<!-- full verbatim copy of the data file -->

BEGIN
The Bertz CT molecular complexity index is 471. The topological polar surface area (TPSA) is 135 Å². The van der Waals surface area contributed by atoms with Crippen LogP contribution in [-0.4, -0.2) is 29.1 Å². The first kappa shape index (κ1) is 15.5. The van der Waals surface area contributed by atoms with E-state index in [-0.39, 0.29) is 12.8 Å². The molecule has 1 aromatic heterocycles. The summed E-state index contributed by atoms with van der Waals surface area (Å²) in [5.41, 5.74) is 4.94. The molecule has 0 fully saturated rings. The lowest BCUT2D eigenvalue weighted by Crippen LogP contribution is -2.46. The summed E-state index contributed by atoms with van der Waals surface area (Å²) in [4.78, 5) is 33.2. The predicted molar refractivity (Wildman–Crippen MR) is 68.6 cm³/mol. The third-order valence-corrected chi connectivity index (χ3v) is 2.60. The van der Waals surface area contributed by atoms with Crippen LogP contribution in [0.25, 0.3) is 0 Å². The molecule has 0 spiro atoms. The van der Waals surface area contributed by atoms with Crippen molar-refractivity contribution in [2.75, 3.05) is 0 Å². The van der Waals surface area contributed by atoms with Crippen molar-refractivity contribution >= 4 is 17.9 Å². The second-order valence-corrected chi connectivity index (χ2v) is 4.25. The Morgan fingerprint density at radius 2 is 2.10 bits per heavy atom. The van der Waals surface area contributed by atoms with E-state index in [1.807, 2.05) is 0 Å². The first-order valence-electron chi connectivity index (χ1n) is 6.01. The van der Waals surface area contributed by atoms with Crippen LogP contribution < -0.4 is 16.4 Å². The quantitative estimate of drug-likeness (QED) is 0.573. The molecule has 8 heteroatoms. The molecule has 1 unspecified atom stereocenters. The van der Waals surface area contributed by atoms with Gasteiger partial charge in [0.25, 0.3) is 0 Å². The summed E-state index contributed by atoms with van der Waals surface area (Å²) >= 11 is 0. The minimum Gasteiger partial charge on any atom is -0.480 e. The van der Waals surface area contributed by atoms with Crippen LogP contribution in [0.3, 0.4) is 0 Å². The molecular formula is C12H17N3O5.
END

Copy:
The Bertz CT molecular complexity index is 471. The topological polar surface area (TPSA) is 135 Å². The van der Waals surface area contributed by atoms with Crippen LogP contribution in [-0.4, -0.2) is 29.1 Å². The first kappa shape index (κ1) is 15.5. The van der Waals surface area contributed by atoms with E-state index in [-0.39, 0.29) is 12.8 Å². The molecule has 1 aromatic heterocycles. The summed E-state index contributed by atoms with van der Waals surface area (Å²) in [5.41, 5.74) is 4.94. The molecule has 0 fully saturated rings. The lowest BCUT2D eigenvalue weighted by Crippen LogP contribution is -2.46. The summed E-state index contributed by atoms with van der Waals surface area (Å²) in [4.78, 5) is 33.2. The predicted molar refractivity (Wildman–Crippen MR) is 68.6 cm³/mol. The third-order valence-corrected chi connectivity index (χ3v) is 2.60. The van der Waals surface area contributed by atoms with Crippen LogP contribution in [0.25, 0.3) is 0 Å². The molecule has 0 spiro atoms. The van der Waals surface area contributed by atoms with Crippen molar-refractivity contribution in [2.75, 3.05) is 0 Å². The van der Waals surface area contributed by atoms with Crippen molar-refractivity contribution >= 4 is 17.9 Å². The second-order valence-corrected chi connectivity index (χ2v) is 4.25. The Morgan fingerprint density at radius 2 is 2.10 bits per heavy atom. The van der Waals surface area contributed by atoms with E-state index in [1.807, 2.05) is 0 Å². The first-order valence-electron chi connectivity index (χ1n) is 6.01. The van der Waals surface area contributed by atoms with Crippen LogP contribution < -0.4 is 16.4 Å². The quantitative estimate of drug-likeness (QED) is 0.573. The molecule has 8 heteroatoms. The molecule has 1 unspecified atom stereocenters. The van der Waals surface area contributed by atoms with Gasteiger partial charge in [0.25, 0.3) is 0 Å². The summed E-state index contributed by atoms with van der Waals surface area (Å²) >= 11 is 0. The minimum Gasteiger partial charge on any atom is -0.480 e. The van der Waals surface area contributed by atoms with Crippen LogP contribution in [0.3, 0.4) is 0 Å². The molecular formula is C12H17N3O5.